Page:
Dean Abernathy provided 2 documents, soon after the unveiling of the Abernathy Plan on April 11, 2012. one of which was the RCM “three scenarios” document mentioned above that was prepared by the central administration detailing allocations among colleges, but which does not detail allocations within any given college. The other was a Power Point, showing “performance” of various departments in the college with respect to a selected and somewhat skewed set of performance metrics. Indirect revenues from grants and contracts was listed, but cost sharing on grants by the college was not; specifically, Space, Facility and Equipment costs were unlisted; number of students in each major were listed, but weighted SCH’s were not (RCM revenues are based on tuition generated by different categories of students). Teaching Assistantship costs were listed, but Technical, administrative and other support staff and auxiliaries were not.
In response, faculty members pieced together summary documents that the college of engineering provided to various comittees since 2009, to give a well-rounded set of metrics and performance ranking of the various Engineering departments according to those metrics.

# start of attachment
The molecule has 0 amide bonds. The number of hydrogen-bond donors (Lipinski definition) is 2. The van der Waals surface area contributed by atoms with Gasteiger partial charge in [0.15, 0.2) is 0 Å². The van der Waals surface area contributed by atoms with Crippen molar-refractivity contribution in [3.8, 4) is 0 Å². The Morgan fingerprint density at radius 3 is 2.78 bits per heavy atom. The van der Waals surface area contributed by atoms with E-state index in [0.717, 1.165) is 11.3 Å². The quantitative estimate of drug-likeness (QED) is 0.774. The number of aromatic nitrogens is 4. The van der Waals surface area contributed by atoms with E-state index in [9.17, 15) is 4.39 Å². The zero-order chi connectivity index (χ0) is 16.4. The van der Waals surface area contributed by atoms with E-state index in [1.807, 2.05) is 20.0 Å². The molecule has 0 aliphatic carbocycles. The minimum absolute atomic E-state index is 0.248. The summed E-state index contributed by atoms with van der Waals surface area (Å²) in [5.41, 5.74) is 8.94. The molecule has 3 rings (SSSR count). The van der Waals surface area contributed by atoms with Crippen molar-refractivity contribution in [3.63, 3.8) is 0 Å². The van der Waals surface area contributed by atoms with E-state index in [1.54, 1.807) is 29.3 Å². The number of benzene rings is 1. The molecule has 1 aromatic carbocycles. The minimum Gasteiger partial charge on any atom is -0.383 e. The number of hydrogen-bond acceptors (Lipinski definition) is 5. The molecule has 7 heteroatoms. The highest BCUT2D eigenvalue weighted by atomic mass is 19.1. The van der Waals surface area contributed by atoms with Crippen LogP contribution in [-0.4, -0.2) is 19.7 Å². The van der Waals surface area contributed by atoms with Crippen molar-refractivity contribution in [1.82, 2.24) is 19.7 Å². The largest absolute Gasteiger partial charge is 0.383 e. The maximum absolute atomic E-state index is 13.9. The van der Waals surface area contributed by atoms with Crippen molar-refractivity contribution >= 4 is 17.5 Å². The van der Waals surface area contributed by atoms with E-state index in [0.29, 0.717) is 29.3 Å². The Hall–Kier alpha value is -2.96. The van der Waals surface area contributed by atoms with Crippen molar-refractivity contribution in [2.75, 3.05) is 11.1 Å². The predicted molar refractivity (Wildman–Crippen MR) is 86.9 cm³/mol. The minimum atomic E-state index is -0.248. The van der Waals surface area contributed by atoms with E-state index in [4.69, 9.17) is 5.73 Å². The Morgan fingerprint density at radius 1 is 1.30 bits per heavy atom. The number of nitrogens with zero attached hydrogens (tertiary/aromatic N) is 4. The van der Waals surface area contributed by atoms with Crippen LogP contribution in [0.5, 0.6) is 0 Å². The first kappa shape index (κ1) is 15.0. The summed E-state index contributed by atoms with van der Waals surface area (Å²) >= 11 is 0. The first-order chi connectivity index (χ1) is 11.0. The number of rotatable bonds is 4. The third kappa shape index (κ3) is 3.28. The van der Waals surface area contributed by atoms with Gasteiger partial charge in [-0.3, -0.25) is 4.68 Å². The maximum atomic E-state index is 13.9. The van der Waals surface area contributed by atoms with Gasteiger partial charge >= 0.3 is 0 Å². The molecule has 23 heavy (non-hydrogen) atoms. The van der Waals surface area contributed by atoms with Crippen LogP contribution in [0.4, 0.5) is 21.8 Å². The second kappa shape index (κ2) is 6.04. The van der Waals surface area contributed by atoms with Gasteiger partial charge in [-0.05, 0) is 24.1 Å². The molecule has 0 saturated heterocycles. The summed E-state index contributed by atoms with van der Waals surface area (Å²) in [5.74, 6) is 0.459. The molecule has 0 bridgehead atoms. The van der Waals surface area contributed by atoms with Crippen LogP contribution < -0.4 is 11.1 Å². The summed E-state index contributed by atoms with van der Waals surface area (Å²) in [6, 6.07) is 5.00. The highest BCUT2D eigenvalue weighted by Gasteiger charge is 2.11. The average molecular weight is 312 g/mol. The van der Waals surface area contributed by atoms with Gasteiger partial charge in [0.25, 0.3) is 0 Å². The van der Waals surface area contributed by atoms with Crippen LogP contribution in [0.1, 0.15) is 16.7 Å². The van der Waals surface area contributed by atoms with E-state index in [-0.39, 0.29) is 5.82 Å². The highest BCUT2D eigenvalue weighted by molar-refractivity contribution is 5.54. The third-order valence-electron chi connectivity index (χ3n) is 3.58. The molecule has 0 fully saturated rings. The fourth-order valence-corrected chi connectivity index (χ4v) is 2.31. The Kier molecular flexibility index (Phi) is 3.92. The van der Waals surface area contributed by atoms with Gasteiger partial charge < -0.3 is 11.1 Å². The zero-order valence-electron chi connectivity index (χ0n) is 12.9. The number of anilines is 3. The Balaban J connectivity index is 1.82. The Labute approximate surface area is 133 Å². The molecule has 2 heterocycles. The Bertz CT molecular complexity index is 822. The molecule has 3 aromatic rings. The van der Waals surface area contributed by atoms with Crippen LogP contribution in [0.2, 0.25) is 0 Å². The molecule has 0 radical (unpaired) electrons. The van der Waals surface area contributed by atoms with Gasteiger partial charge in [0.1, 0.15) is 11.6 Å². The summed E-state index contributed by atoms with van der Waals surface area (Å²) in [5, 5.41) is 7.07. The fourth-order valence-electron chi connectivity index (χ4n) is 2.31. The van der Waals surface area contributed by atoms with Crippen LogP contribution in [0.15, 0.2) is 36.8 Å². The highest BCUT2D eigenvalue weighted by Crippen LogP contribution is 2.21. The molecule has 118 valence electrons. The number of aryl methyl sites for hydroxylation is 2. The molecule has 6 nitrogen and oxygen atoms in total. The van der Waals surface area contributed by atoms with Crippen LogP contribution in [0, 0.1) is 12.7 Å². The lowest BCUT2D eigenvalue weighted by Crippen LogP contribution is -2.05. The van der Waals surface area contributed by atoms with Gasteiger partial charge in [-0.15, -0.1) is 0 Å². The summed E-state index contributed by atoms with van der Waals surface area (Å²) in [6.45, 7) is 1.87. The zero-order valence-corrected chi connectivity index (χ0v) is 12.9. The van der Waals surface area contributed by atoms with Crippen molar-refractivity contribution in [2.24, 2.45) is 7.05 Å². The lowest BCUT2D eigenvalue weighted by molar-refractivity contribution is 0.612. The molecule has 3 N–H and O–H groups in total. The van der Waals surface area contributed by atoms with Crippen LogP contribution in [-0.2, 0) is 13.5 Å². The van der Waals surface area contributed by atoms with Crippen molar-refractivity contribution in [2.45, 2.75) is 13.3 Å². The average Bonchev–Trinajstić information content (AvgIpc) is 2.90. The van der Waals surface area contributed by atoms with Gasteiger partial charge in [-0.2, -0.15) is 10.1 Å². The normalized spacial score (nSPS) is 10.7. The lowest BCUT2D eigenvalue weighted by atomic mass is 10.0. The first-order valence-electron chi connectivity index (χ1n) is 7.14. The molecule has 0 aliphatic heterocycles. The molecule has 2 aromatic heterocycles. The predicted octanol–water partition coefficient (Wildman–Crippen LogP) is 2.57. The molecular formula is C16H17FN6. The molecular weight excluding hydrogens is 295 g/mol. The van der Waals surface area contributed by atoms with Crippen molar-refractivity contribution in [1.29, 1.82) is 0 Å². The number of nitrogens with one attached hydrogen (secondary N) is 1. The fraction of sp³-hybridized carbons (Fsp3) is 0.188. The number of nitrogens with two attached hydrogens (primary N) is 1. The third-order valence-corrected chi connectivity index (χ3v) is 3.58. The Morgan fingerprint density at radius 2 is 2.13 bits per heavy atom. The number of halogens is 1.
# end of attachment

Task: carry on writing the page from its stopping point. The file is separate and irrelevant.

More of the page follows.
The above documents provided by the College were however inadequate for Items (a)-(h) above, especially concerning research support centers; college of engineering administration and related offices such as fiscal and development; strategic and other discretionary institutes; the fiscal relationships between all of these and each department; and foundation accounts controlled directly by the Engineering administration.
Further questions posed by the faculty (since April 16th, in an effort to understand Item (a)-(h)) have been treated by the Administration (by their choice) as a FOIA Public Records Request. The University’s PR officer Janine Sikes has been the go-between for all communication between the Faculty and the Administration, specifically, Bill Heitman, the boss of Engineering’s centralized fiscal office.
We repeat: If the College were to follow standard accounting practices, all the above items (a)-(h), except (e), should be immediately available directly for all revenues and costs, for each Unit and Initiative within the College. The Item (e) can then be computed rather accurately from the RCM resources (*) mentioned above.